Impacted communities, farmers, fishers, and outdoorspeople are not powerless to stand up to the destruction of their water sources.  Legal challenges can be brought to enjoin polluters from discharging pollutants into groundwater sources and to recover damages resulting from necessary cleanup activities and losses of natural resources.

[1] 84 Fed. Reg. 4,154 (Feb. 14, 2019). 

[2] 45 Fed. Reg. 85,336.  The Army Corps of Engineers promulgated a nearly identical definition for the dredge and fill provisions of the Clean Water Act.  See 47 Fed. Reg. 31,794.

[3] Solid Waste Agency v. United States Army Corps of Eng’rs, 531 U.S. 159 (2001); Rapanos v. United States, 547 U.S. 715 (2006).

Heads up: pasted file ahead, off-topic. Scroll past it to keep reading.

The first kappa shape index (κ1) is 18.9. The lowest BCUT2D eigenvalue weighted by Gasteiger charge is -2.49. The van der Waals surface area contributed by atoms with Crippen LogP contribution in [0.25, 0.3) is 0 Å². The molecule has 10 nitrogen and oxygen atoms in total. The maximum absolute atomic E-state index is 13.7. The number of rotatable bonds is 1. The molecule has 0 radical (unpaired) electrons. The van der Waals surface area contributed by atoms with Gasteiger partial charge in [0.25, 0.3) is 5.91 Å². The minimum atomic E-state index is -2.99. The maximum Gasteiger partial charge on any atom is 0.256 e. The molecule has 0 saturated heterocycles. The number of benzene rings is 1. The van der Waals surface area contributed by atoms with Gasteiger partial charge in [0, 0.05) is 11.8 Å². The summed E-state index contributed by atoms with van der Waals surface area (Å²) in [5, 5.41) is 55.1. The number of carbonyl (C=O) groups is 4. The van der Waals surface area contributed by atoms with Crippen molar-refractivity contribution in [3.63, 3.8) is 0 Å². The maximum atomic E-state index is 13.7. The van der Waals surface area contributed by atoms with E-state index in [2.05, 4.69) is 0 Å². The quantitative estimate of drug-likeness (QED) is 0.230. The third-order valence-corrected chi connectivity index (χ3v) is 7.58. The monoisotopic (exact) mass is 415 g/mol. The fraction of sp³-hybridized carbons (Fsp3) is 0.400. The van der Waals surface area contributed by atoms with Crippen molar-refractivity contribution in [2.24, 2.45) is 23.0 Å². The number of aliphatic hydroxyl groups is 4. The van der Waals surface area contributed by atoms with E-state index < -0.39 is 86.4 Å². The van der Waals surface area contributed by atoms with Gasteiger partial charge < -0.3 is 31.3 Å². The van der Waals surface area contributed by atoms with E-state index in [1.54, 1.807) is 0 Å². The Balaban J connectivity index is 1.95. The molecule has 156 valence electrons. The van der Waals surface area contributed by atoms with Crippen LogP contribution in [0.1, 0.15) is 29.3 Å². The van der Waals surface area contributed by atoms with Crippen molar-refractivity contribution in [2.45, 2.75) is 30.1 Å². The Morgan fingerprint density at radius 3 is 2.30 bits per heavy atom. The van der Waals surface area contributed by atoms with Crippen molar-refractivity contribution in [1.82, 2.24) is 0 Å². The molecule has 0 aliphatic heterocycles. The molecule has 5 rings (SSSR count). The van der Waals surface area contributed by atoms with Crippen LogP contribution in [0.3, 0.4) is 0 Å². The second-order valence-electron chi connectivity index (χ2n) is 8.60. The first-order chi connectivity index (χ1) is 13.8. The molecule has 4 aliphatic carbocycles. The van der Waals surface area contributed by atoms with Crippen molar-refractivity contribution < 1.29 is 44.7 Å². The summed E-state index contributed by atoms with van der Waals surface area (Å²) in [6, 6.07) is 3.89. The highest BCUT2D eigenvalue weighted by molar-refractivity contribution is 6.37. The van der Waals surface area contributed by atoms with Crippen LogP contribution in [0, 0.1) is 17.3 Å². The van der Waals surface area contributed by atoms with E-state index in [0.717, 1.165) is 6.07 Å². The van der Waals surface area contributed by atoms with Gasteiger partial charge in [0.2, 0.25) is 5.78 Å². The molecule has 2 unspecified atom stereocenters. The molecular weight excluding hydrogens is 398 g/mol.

[4] Envtl. Prot. Agency, Factsheet: Clean Water Rule (2015), available at

[5] 80 Fed. Reg. 37,054 (June 29, 2015); 40 C.F.R. § 230.3.

[6] 84 Fed. Reg. at 4,203-04.

[7] 84 Fed. Reg. at 4,204.

[8] Id.

[9] Cty. of Maui v. Hawaii Wildlife Fund, et al., 590 U.S. ___, p. 3. (Apr. 23, 2020)

[10] Id.

[11] Cty. Of Maui v. Hawai’I Wildlife Fund, 886 F. 3d 737 (9th Cir. 2018), cert. granted, 87 U.S.L.W. 3079 (U.S. Feb. 19, 2019) (No. 18-260).   

[12] Cty. Of Maui, 590 U.S. ___ at p. 4.

[13] 84 Fed. Reg. 16,810 at 16,811.

[14] Cty. Of Maui, 590 U.S. ___ at p. 15.

[15] Id. at 12.

[16] Id. at 18.

[17] Id.